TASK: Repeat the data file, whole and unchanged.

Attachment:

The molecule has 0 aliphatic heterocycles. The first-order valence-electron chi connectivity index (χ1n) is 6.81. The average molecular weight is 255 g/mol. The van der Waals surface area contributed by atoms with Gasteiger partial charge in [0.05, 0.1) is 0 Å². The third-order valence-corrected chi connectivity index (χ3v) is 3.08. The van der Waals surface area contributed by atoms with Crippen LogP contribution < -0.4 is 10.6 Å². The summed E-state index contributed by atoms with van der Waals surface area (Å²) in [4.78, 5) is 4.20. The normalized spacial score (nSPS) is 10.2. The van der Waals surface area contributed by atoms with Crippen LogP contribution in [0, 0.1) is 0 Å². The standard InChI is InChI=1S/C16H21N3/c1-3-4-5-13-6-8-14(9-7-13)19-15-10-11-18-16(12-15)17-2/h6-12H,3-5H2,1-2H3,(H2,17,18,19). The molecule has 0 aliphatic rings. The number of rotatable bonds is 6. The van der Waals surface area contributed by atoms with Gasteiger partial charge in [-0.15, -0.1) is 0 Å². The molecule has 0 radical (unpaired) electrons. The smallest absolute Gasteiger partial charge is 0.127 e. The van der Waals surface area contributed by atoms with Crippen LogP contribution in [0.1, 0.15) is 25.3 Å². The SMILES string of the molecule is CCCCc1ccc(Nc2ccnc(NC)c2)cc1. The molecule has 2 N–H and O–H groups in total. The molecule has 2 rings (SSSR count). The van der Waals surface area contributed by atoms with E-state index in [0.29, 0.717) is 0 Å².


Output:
The molecule has 0 aliphatic heterocycles. The first-order valence-electron chi connectivity index (χ1n) is 6.81. The average molecular weight is 255 g/mol. The van der Waals surface area contributed by atoms with Gasteiger partial charge in [0.05, 0.1) is 0 Å². The third-order valence-corrected chi connectivity index (χ3v) is 3.08. The van der Waals surface area contributed by atoms with Crippen LogP contribution < -0.4 is 10.6 Å². The summed E-state index contributed by atoms with van der Waals surface area (Å²) in [4.78, 5) is 4.20. The normalized spacial score (nSPS) is 10.2. The van der Waals surface area contributed by atoms with Crippen LogP contribution in [0, 0.1) is 0 Å². The standard InChI is InChI=1S/C16H21N3/c1-3-4-5-13-6-8-14(9-7-13)19-15-10-11-18-16(12-15)17-2/h6-12H,3-5H2,1-2H3,(H2,17,18,19). The molecule has 0 aliphatic rings. The number of rotatable bonds is 6. The van der Waals surface area contributed by atoms with Gasteiger partial charge in [-0.15, -0.1) is 0 Å². The molecule has 0 radical (unpaired) electrons. The smallest absolute Gasteiger partial charge is 0.127 e. The van der Waals surface area contributed by atoms with Crippen LogP contribution in [0.1, 0.15) is 25.3 Å². The SMILES string of the molecule is CCCCc1ccc(Nc2ccnc(NC)c2)cc1. The molecule has 2 N–H and O–H groups in total. The molecule has 2 rings (SSSR count). The van der Waals surface area contributed by atoms with E-state index in [0.29, 0.717) is 0 Å².